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Nordic papers say Beijing stifling Hong Kong media

2021-07-01 HKT 17:41
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  • Writing in Norway's Aftenposten, Sweden's Dagens Nyheter, Helsingin Sanomat in Finland and Politiken in Denmark, the editors in chief promised to "open our newspapers to an even more intensive coverage of the frightening developments in Hong Kong." Photo: Shutterstock
    Writing in Norway's Aftenposten, Sweden's Dagens Nyheter, Helsingin Sanomat in Finland and Politiken in Denmark, the editors in chief promised to "open our newspapers to an even more intensive coverage of the frightening developments in Hong Kong." Photo: Shutterstock
The four largest Nordic newspapers marked the centenary of the Chinese Communist Party's founding on Thursday with a joint front-page editorial denouncing the regime's attacks on Hong Kong's independent media.

"Enough is enough," the open letter to the People's Republic of China said, adding that "The world can no longer stand idly by as China gradually sucks the air out of freedom of the press in Hong Kong."

Writing in Norway's Aftenposten, Sweden's Dagens Nyheter, Helsingin Sanomat in Finland and Politiken in Denmark, the editors in chief promised to "open our newspapers to an even more intensive coverage of the frightening developments in Hong Kong."

In June the Hong Kong pro-democracy newspaper Apple Daily was forced to close after its assets were frozen under the National Security Law and some of its executives were arrested for a series of articles published there.

While Hong Kong's leaders have made repeated speeches over the past year assuring that freedoms remain guaranteed, the expression of certain political views is a crime under the draconian law, punishable by life imprisonment.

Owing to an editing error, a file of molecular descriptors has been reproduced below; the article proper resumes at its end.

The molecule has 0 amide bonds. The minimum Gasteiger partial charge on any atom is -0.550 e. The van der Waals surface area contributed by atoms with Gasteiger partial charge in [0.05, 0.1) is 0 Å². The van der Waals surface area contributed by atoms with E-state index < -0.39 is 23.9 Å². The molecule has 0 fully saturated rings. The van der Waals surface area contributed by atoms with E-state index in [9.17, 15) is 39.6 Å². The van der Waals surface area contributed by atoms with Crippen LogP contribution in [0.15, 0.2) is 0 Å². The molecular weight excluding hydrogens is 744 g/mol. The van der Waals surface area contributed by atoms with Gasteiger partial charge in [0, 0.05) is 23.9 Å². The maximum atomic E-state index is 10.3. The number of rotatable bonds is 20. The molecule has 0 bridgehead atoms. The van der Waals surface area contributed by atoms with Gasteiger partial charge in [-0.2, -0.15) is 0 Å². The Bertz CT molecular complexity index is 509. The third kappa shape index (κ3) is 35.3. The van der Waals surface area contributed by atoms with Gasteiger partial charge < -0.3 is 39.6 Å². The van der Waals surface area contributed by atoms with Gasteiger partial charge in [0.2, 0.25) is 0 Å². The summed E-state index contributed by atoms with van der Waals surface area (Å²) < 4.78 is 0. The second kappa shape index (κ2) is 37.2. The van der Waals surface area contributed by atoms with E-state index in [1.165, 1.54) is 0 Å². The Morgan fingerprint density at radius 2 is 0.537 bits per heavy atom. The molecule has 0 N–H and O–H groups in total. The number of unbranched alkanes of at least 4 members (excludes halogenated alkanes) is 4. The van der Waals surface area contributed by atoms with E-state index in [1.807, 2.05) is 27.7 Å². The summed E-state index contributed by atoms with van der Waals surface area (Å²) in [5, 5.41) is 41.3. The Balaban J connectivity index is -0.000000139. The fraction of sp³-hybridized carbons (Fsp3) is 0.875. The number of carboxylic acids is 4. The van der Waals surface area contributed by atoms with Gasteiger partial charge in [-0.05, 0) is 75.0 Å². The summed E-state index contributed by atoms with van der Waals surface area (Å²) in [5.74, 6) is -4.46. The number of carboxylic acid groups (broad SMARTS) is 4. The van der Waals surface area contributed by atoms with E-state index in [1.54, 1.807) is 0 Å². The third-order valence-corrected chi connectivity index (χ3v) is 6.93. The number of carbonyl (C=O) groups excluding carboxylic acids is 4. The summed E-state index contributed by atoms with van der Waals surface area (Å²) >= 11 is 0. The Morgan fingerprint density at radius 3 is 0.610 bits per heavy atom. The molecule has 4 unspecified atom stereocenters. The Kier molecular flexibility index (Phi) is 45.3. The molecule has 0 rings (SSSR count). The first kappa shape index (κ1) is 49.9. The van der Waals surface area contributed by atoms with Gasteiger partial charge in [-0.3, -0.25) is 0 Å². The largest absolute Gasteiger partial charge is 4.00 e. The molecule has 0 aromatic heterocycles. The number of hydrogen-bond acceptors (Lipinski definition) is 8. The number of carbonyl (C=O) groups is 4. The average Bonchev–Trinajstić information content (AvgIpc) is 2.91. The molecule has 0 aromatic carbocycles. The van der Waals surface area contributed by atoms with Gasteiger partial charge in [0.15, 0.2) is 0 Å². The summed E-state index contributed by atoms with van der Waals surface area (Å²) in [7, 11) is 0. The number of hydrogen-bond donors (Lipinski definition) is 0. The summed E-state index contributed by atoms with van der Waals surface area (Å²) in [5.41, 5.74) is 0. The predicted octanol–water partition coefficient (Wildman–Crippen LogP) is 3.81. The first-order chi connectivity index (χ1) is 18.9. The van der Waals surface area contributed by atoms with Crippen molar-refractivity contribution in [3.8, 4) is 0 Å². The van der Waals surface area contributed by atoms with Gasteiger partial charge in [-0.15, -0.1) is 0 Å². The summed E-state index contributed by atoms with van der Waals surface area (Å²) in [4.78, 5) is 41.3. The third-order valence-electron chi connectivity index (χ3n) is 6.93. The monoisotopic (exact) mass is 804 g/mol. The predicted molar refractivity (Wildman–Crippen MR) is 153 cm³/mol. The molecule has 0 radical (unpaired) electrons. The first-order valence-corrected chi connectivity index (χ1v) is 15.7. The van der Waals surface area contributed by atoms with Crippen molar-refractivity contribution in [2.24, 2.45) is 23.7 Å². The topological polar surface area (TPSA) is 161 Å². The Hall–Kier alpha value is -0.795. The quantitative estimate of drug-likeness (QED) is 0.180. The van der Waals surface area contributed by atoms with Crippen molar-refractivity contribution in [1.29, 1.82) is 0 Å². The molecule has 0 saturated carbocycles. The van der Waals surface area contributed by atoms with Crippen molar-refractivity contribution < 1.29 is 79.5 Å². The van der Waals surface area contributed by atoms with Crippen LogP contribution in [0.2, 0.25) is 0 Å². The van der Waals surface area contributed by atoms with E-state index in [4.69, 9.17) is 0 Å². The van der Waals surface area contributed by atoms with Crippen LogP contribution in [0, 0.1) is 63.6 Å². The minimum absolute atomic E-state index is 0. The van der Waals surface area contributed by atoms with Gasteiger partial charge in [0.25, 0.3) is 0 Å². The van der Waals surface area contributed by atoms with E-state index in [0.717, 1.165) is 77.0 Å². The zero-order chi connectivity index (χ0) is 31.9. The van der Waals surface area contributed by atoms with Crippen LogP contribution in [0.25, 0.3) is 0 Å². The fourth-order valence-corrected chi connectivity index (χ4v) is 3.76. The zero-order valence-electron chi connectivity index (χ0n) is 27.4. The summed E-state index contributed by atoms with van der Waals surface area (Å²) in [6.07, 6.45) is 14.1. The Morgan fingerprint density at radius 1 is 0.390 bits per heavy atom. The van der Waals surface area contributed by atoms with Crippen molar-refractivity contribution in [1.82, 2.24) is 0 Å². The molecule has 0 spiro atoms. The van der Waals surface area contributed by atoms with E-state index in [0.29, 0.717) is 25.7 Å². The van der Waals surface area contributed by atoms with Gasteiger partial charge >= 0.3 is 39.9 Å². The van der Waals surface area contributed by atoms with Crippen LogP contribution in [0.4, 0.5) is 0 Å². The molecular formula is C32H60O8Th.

"We watch with growing concern as our profession -- free, independent, and critical journalism -- is criminalised," the open letter said.

Before the closure of Apple Daily, the regime placed Radio Television Hong Kong under the control of the authorities and gave the police new internet censorship powers, the editorial said.

The Nordic countries, which regularly top the Reporters Without Borders world press-freedom rankings, have had several recent run-ins with China.

Diplomatic relations with Norway were frozen for six years after the Nobel committee -- independent of the country's government -- awarded the 2010 Peace Prize to the late imprisoned Chinese dissident Liu Xiaobo.

Tensions also arose between China and Sweden over the fate of the Chinese-Swedish publisher Gui Minhai, currently imprisoned in China on a ten-year sentence for "illegally providing intelligence overseas". (AFP)